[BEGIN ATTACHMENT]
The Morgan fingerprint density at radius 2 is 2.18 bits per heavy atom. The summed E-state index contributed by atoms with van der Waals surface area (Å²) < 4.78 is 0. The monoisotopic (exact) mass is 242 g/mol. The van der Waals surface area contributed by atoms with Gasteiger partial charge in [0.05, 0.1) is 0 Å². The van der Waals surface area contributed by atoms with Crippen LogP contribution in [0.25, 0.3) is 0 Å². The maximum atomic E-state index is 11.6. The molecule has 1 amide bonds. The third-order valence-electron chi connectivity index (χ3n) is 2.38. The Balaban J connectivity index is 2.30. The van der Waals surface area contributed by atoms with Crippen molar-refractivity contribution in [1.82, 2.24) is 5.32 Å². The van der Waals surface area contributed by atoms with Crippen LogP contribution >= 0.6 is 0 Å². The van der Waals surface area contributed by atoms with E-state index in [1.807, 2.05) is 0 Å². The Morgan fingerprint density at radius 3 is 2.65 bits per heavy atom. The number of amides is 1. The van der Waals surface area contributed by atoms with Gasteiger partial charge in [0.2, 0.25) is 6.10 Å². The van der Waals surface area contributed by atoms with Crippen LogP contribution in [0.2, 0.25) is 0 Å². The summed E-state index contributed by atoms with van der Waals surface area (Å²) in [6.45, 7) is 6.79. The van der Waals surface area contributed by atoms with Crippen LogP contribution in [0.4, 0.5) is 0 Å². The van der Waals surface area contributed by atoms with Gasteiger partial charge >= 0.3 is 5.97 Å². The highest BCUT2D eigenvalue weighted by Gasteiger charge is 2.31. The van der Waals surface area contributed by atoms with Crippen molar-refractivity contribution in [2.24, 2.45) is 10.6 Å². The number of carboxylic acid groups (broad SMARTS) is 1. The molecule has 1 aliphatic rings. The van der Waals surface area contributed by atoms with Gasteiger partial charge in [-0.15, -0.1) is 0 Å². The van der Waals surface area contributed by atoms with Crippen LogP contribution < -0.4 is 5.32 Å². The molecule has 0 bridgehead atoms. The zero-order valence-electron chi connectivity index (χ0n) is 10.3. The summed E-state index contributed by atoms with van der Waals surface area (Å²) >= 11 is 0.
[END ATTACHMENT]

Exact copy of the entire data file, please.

The Morgan fingerprint density at radius 2 is 2.18 bits per heavy atom. The summed E-state index contributed by atoms with van der Waals surface area (Å²) < 4.78 is 0. The monoisotopic (exact) mass is 242 g/mol. The van der Waals surface area contributed by atoms with Gasteiger partial charge in [0.05, 0.1) is 0 Å². The van der Waals surface area contributed by atoms with Crippen LogP contribution in [0.25, 0.3) is 0 Å². The maximum atomic E-state index is 11.6. The molecule has 1 amide bonds. The third-order valence-electron chi connectivity index (χ3n) is 2.38. The Balaban J connectivity index is 2.30. The van der Waals surface area contributed by atoms with Crippen molar-refractivity contribution in [1.82, 2.24) is 5.32 Å². The van der Waals surface area contributed by atoms with Crippen LogP contribution >= 0.6 is 0 Å². The van der Waals surface area contributed by atoms with E-state index in [1.807, 2.05) is 0 Å². The Morgan fingerprint density at radius 3 is 2.65 bits per heavy atom. The number of amides is 1. The van der Waals surface area contributed by atoms with Gasteiger partial charge in [0.2, 0.25) is 6.10 Å². The van der Waals surface area contributed by atoms with Crippen LogP contribution in [0.2, 0.25) is 0 Å². The summed E-state index contributed by atoms with van der Waals surface area (Å²) in [6.45, 7) is 6.79. The van der Waals surface area contributed by atoms with Crippen LogP contribution in [0.4, 0.5) is 0 Å². The van der Waals surface area contributed by atoms with Gasteiger partial charge >= 0.3 is 5.97 Å². The highest BCUT2D eigenvalue weighted by Gasteiger charge is 2.31. The van der Waals surface area contributed by atoms with Crippen molar-refractivity contribution in [2.24, 2.45) is 10.6 Å². The number of carboxylic acid groups (broad SMARTS) is 1. The molecule has 1 aliphatic rings. The van der Waals surface area contributed by atoms with Gasteiger partial charge in [-0.15, -0.1) is 0 Å². The van der Waals surface area contributed by atoms with Crippen LogP contribution < -0.4 is 5.32 Å². The molecule has 0 bridgehead atoms. The zero-order valence-electron chi connectivity index (χ0n) is 10.3. The summed E-state index contributed by atoms with van der Waals surface area (Å²) >= 11 is 0.